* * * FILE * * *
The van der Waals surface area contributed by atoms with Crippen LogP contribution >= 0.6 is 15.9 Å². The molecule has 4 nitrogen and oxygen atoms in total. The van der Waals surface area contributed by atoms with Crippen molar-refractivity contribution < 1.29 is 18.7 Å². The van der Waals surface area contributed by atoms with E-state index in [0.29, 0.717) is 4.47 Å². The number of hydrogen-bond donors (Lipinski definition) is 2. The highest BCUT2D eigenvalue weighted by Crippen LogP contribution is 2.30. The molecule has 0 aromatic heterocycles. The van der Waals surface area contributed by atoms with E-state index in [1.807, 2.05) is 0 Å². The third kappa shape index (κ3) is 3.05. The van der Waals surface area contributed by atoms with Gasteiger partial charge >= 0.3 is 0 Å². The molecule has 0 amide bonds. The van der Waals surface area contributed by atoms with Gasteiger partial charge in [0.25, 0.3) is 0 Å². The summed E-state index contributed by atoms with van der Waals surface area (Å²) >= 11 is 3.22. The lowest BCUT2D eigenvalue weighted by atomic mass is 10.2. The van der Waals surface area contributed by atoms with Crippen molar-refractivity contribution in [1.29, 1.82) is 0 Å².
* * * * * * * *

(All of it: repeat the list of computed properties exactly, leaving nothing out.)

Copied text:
The van der Waals surface area contributed by atoms with Crippen LogP contribution >= 0.6 is 15.9 Å². The molecule has 4 nitrogen and oxygen atoms in total. The van der Waals surface area contributed by atoms with Crippen molar-refractivity contribution < 1.29 is 18.7 Å². The van der Waals surface area contributed by atoms with E-state index in [0.29, 0.717) is 4.47 Å². The number of hydrogen-bond donors (Lipinski definition) is 2. The highest BCUT2D eigenvalue weighted by Crippen LogP contribution is 2.30. The molecule has 0 aromatic heterocycles. The van der Waals surface area contributed by atoms with E-state index in [1.807, 2.05) is 0 Å². The third kappa shape index (κ3) is 3.05. The van der Waals surface area contributed by atoms with Gasteiger partial charge >= 0.3 is 0 Å². The molecule has 0 amide bonds. The van der Waals surface area contributed by atoms with Gasteiger partial charge in [0.25, 0.3) is 0 Å². The summed E-state index contributed by atoms with van der Waals surface area (Å²) >= 11 is 3.22. The lowest BCUT2D eigenvalue weighted by atomic mass is 10.2. The van der Waals surface area contributed by atoms with Crippen molar-refractivity contribution in [1.29, 1.82) is 0 Å².